Mining Mother Lode's black history
01/20/2008 3:20 AM
01/20/2008 3:20 AM
Roughly 113 years before Dr. Martin Luther King marched for civil rights in Alabama, William Sugg made the trip from North Carolina to the Mother Lode, and not by choice.
While the nation commemorates King's life and work Monday, it's important to note that while he became the face of civil rights in 1960s America, the long and arduous process began long before he took the lead.
Sugg was among an association of California blacks who, in the 1850s, began campaigning for civil rights, said Sylvia Alden Roberts of Sonora, a historian and author. They developed a well-organized political machine that was instrumental in guaranteeing educational opportunities for black children even before the Civil War.
"It was an amazing network that reached into all parts of California," said Roberts, whose new book, "Mining for Freedom: Black History Meets the California Gold Rush," has gone to her publisher. "They organized three colored conventions, funded by people who mortgaged their homes and their businesses for this effort."
They staged a political rally featuring speakers, a banquet and a fancy dress ball in the boomtown of Columbia in 1859, Roberts said.
Sugg was brought to California as a slave in 1850, and was granted his freedom in Sonora four years later -- nine years before President Lincoln issued the Emancipation Proclamation. Sugg's deed of manumission -- in essence an ex-slave's pink slip of freedom -- is on file at the Tuolumne County recorder's office, Roberts said.
In fact, when it cost most slaves $1,000 or more for their freedom, someone paid $1 to emancipate Sugg in 1854 "as an act of benevolence," according to the document.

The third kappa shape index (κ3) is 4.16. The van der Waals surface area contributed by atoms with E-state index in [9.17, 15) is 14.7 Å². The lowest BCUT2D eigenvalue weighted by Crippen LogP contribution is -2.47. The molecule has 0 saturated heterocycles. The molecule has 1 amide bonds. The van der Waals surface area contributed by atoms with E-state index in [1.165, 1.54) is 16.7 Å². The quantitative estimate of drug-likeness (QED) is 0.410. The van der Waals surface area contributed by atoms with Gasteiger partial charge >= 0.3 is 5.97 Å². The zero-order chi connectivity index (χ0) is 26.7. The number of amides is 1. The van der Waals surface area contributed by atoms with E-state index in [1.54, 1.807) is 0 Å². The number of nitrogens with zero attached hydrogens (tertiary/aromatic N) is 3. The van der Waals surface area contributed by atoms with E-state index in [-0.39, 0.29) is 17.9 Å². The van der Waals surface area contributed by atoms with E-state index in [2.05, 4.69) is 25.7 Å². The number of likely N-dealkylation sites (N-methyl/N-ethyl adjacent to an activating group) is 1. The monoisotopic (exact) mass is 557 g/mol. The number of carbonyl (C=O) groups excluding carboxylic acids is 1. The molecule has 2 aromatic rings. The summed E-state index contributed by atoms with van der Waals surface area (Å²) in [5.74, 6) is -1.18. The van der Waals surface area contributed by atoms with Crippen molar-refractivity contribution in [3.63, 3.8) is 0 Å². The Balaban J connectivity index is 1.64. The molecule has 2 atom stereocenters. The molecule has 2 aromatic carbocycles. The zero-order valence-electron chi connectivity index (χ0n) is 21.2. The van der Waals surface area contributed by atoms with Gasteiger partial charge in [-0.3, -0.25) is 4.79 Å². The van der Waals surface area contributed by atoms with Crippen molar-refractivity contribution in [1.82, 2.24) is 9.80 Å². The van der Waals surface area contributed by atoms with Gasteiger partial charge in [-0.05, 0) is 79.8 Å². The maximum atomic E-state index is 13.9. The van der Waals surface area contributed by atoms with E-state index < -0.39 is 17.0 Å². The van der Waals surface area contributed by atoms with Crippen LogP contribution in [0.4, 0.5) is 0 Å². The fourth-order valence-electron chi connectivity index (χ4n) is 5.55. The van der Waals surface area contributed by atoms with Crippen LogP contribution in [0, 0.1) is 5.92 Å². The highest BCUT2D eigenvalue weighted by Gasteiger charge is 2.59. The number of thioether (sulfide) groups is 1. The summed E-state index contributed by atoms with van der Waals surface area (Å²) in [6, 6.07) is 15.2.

A year later, he married and began a family whose descendants remained in Sonora until at least 1982.
Sugg's story fascinated Roberts, who moved to Sonora in 1992 and began researching the history of African-Americans in the area.
She is among those looking to create the Sugg-McDonald Museum and Research Center Project in Sonora. She is working with the county's historical society, the Sierra NonProfit Support Center and others to make what ultimately could be a virtual museum, which would use digital technology in its displays, in what some might consider an unlikely place.
According to the 2000 census, blacks made up 2.1 percent of Tuolumne County's 54,000 residents -- only slightly less than Stanislaus County, according to that same census.
Understanding the Sonora area's demographics 140 or more years ago takes some research, because little about blacks is reflected in the history books. Roberts pored over census reports, real estate records -- because slaves were often treated as property -- and newspaper clippings.
She discovered there were more blacks there than you might expect.
"As many as 500 in Tuolumne County," she said, and maybe more. "The racial climate was such that Southerners didn't want to disclose how many slaves they had. California was supposed to be a free state. So some blacks avoided the census counts."
And, she said, the numbers never can be determined accurately.
"There were many light-skinned blacks who stepped on the color line," Roberts said. "The rape of slaves was so prevalent back then."
At the mercy of available records and newspaper clippings that bore the racial slurs common to the times, she learned of a black man -- or maybe not -- who lived in Sonora. In the 1870 census, he was listed as a mulatto (with one white and one black parent). Subsequent documents listed him as black, mulatto or Negro, and on the last one, white.
"From then on, his family was listed as white," she said. "If you had a chance of being mistreated or not (by being white), the choice was pretty simple."
Most often, little was simple for free blacks living in the melting pot of the California gold fields.
She found a current street called Uncle Toms Drive.